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Making Sense of Kamigawa’s New Red and White Marches

The Kamis go marching on, apparently, and we have two Marches out of a potential cycle on our hands (I’m assuming there will be five of these). They are exciting, and both share a mechanic that really piques my interest. Let’s take a look at March of Otherworldly Light and March of Reckless Joy.

 

 

Translation credit to MTGGoldfish

The mechanic these both share is that you can exile cards from your hand to make them cheaper, which is always a powerful ability. That does only reduce the generic cost, so you’re always spending at least one mana, but getting to play a five or seven-mana spell for one mana is fantastic. Let’s take a look at what else they do.

March of Otherwordly Light

Prismatic Ending

The obvious comparison here is Prismatic Ending, which has a very similar effect. This always makes you pay one more than the cost of what you want to kill, since the W in the cost doesn’t go towards the X (unlike Ending), but the cost reduction makes this an affordable play at any stage of the game. What you’re really getting from this is flexibility, as it can exile artifacts, creatures or enchantments, and of any size. It’s fantastic against creaturelands, Urza’s Saga or any other token, while being easily castable even against real cards.

This would be a strong removal option even if it didn’t have the cost reduction ability, and as is it’s an exciting addition to Standard and Historic, with some chances of Modern play too (while it’s a bit more expensive than Prismatic Ending, being an instant and getting to hit Urza’s Saga is a huge win).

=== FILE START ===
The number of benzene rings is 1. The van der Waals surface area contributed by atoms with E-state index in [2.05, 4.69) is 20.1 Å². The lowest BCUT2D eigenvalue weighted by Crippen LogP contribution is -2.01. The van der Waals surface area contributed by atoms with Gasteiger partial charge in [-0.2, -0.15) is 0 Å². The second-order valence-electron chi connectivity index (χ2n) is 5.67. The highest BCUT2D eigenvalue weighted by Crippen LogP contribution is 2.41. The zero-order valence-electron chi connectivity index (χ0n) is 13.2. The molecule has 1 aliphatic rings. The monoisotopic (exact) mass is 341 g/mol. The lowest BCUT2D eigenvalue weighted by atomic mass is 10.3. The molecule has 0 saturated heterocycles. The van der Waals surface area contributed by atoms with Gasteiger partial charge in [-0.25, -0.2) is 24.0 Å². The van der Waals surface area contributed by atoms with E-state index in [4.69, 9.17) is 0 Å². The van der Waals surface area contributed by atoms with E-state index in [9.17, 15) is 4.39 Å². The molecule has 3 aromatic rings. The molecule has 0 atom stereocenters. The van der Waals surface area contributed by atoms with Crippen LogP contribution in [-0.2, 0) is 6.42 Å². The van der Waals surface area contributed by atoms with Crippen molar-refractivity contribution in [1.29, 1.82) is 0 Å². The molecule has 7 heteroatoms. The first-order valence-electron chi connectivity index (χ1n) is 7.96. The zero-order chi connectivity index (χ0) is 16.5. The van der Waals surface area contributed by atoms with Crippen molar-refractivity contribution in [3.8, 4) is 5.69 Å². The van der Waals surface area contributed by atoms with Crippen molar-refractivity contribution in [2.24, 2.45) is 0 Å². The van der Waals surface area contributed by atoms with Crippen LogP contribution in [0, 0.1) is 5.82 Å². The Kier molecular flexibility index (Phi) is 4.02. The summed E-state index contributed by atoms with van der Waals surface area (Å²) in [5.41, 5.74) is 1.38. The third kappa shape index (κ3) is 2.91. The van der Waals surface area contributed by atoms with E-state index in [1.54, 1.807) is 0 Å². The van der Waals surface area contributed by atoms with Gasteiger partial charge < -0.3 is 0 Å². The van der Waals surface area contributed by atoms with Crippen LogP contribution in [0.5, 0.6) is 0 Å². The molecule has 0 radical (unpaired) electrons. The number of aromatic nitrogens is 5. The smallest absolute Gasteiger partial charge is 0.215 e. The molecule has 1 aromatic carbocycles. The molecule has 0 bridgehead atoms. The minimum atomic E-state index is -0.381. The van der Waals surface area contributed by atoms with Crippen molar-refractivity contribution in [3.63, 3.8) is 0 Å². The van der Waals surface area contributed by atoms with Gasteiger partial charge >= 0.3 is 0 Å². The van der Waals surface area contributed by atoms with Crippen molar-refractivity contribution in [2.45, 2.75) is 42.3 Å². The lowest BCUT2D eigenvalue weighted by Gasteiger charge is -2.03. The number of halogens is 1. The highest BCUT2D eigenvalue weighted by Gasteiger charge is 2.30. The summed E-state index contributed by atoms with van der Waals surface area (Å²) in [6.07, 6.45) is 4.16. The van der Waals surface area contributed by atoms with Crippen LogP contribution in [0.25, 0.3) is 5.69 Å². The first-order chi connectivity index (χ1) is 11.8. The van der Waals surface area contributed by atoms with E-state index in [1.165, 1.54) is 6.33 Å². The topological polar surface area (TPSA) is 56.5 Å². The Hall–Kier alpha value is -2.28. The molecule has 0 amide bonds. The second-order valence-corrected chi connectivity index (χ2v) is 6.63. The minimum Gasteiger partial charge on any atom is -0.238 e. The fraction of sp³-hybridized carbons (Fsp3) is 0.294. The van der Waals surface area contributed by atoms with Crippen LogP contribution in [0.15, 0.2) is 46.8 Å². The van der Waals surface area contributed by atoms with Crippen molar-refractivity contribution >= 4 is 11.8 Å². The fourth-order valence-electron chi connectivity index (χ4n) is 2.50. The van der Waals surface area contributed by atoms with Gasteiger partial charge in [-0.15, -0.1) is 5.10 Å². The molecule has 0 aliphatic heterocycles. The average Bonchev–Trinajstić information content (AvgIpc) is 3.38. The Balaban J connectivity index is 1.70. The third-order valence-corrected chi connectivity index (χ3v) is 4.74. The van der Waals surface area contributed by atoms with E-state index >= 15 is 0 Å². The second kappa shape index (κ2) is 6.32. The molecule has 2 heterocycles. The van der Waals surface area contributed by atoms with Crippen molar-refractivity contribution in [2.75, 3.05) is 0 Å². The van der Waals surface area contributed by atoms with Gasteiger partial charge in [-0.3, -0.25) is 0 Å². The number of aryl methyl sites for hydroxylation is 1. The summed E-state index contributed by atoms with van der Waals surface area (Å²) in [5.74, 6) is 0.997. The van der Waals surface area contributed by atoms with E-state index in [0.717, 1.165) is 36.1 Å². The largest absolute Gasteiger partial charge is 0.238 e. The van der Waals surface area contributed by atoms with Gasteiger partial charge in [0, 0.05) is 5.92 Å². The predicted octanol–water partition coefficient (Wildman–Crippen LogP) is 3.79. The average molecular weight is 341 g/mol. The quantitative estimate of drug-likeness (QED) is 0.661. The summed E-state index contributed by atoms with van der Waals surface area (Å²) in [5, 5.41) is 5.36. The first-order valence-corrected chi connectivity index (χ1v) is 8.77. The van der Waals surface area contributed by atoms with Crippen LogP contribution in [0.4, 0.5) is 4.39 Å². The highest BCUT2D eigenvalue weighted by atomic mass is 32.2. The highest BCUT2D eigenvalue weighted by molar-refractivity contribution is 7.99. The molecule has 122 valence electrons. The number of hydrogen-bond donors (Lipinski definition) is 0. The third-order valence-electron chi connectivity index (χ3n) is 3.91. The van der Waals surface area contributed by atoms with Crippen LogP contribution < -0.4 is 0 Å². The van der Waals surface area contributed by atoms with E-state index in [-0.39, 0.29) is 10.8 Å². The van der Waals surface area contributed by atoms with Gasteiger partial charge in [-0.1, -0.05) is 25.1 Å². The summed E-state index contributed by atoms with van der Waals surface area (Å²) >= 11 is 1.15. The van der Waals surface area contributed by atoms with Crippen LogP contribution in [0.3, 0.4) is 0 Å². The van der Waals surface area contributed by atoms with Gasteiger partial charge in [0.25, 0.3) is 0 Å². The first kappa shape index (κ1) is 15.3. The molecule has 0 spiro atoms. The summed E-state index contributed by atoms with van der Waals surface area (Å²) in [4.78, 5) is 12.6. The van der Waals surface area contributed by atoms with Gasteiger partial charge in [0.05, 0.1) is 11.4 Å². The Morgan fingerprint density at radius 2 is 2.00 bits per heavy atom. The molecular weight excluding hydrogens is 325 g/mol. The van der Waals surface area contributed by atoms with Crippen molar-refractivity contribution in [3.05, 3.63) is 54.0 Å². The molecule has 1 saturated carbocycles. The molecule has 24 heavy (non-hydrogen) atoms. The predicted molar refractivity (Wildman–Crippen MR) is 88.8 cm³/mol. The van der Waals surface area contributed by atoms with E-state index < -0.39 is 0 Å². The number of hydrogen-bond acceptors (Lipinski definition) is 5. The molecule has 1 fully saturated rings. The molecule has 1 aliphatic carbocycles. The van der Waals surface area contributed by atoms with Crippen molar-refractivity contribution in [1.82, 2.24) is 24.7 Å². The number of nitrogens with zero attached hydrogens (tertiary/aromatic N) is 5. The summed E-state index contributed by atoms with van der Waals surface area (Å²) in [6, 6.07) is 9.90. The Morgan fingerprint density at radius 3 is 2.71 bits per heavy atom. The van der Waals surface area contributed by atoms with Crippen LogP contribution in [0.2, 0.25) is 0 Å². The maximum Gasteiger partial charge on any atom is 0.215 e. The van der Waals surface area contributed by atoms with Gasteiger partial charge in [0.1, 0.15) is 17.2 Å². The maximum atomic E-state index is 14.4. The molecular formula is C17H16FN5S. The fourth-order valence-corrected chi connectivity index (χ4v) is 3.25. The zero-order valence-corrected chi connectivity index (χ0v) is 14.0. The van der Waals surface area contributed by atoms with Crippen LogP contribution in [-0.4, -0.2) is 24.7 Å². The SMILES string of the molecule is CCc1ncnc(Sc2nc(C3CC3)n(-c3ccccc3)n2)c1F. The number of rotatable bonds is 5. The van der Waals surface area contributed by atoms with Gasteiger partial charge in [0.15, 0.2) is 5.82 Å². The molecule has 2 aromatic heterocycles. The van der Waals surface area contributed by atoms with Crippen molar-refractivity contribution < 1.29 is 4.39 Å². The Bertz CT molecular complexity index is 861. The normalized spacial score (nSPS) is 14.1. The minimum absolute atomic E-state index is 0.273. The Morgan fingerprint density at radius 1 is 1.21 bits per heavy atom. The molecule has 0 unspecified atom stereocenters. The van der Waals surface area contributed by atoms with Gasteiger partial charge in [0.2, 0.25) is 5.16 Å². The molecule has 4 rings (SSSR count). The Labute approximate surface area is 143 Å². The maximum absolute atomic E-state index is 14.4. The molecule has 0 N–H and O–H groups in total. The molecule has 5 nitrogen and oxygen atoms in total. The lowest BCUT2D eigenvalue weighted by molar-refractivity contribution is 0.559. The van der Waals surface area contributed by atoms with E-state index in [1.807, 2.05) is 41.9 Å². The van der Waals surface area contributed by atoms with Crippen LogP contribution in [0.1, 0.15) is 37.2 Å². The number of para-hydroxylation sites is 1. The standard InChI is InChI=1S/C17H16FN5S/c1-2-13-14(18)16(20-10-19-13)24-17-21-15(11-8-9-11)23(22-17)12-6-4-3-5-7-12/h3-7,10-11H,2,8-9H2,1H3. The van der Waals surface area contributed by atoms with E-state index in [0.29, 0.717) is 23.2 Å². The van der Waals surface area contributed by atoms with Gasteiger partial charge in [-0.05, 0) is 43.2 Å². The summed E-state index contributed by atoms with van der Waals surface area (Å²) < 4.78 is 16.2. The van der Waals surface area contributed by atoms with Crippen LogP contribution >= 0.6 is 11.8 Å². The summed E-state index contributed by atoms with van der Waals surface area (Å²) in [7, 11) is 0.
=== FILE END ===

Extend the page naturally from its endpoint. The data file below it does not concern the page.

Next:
March of Reckless Joy

Reckless Impulse

March of Reckless Joy follows red’s theme of exiling cards from your library and giving you a turn and a half to play them. This costs one more than Reckless Impulse for the same effect, but has a couple key differences. As an X spell, it scales up – you only get to play two of the cards, but getting to see five or six cards is quite strong. It also has the pitch clause, letting you cash in cards in hand to see more cards from the top of your library. 

This looks much more appealing in red-based combo decks or decks trying to assemble particular synergies, especially if they have access to a lot of mana. Getting to pitch a bunch of redundant pieces and look at five or more cards is perfect for these kinds of decks, and casting this honestly is fine too. It does fall off in low-curve aggro decks, where Reckless Impulse probably does the job at a better price point, but I can still imagine digging desperately for that last burn spell with this.

The Marches are a sweet cycle so far, and I bet the rest are spicy as well. Keep an eye out the march of preview cards continues, since we will have instant reactions and all the analysis you need!

 

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